Custody schedules can be a tricky thing when it comes to parenting. Parents who share custody of their children may not have much experience working with them in the way a joint custody arrangement does. Are you confused about the process of the custody schedules and all? You can consult with Irving child custody attorneys to learn more about the legal process. Aprt from that, as it is a long process, learning the process of your own can be an advantage for you.
So this article will help you learn about some common misconceptions about custody schedules for infants and how parents can avoid these situations from arising.
3 Misconceptions About Custody Schedules for Infants
Here are three of the most widespread myths about baby custody arrangements that are clarified in order to dispel those misleading perceptions.
1. When drafting a parenting plan for a baby, primary attachment is crucial
According to developmental psychology, young children can develop a close bond with their guardians, and the degree and intensity of those connections can have a significant impact on the young person’s future development emotionally and socially.
Family law experts have long emphasized the value of a child’s relationship with a caretaker by drawing on attribution theory. In many cases, this meant pushing for minimal distances between them, which made it difficult for an infant and their non-custodial parent to form and maintain ties.
Recent research has revealed that children have strong ties to both of their parents, and it has also been determined that a stable primary attachment is associated with later performance.
2. The requirement for regularity conflicts with the engagement of both parents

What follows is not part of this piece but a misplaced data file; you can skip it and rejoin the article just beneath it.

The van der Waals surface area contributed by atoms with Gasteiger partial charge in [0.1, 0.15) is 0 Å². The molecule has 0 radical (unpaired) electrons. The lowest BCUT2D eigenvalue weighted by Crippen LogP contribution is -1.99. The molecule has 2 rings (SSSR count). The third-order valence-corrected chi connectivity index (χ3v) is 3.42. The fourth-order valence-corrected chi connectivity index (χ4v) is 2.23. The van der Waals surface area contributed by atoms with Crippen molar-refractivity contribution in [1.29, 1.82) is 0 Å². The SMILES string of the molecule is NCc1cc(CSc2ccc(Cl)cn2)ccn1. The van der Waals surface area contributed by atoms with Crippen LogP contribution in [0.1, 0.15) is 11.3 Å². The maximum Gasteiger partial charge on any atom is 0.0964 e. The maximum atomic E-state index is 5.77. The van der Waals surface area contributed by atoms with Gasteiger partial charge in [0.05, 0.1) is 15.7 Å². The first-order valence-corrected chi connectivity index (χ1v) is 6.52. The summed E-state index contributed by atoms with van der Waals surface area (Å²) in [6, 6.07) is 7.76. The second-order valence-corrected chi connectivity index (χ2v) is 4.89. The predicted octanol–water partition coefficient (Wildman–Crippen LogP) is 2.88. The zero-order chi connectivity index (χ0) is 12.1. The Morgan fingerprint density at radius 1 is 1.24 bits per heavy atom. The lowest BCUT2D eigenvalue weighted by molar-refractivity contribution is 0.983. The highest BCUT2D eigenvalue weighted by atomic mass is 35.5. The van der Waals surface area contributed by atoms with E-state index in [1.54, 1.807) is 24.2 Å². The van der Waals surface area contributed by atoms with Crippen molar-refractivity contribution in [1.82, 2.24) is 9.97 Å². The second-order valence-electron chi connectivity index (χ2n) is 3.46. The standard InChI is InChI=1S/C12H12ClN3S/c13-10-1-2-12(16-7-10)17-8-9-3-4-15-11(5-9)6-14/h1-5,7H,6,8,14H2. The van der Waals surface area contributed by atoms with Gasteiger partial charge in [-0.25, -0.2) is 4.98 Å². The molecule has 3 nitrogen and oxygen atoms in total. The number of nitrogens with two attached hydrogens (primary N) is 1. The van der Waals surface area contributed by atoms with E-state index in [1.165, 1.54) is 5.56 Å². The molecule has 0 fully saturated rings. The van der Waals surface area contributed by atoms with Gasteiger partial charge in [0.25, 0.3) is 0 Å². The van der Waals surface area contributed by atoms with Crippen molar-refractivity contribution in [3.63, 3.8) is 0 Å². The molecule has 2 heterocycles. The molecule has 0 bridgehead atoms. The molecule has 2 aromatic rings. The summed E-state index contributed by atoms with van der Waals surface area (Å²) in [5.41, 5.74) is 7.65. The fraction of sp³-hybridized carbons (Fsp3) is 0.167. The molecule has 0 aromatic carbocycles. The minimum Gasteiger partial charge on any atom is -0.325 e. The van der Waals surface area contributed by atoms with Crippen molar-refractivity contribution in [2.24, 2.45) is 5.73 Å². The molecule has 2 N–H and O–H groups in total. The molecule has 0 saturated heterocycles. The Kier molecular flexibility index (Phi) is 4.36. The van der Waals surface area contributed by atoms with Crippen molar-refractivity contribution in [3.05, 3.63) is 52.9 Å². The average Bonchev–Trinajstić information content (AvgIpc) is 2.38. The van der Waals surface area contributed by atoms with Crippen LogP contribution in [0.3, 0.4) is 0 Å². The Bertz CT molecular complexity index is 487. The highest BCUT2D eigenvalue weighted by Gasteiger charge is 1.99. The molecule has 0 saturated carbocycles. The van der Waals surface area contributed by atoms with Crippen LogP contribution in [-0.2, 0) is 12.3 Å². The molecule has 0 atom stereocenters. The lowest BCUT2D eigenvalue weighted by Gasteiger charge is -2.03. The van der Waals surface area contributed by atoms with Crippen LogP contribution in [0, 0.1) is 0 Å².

Consistency is important for all kids, but it’s thought to be particularly important for young children. However, some programs give priority to this requirement for stability at the expense of dual parental participation. This kind of baby parenting plan may only provide brief mid-day contact between non-custodial parents and their newborn children, so restricting the situations in which they can contact.
However, some child development experts suggest allowing both parents to engage with their early childhood in a broad range of situations by scheduling infant visitation according to age. Playtime, diaper changes, feeding, and tucking the kids into bed are all tasks that both parents should participate in regularly with the kids.
3. Conflict between the parents has no effect on infants
Co-parental conflict is rarely a good thing, but some parents mistakenly think that younger children are less harmed by disputes than older children are.
Infants won’t recognize the specifics of any disagreements they may overhear, but that doesn’t mean they won’t be impacted by parental conflict.
A baby’s sensitivity to conflict and loud voices can be increased by hearing parent disagreements, even while they are sleeping, according to studies. If a family values the engagement of both parents, cooperation is crucial. However, because violence and cooperation are directly at odds, children can indirectly experience its impacts.
Hopefully, we’ve helped to clear up some common misconceptions surrounding infant custody schedules. Of course, each custody arrangement is different, so any arrangement you and your ex decide on will ultimately depend on your own unique circumstances. Hopefully, the experts and resources we listed can help you with that as well. If you have further queries, dont hesitate to let us know.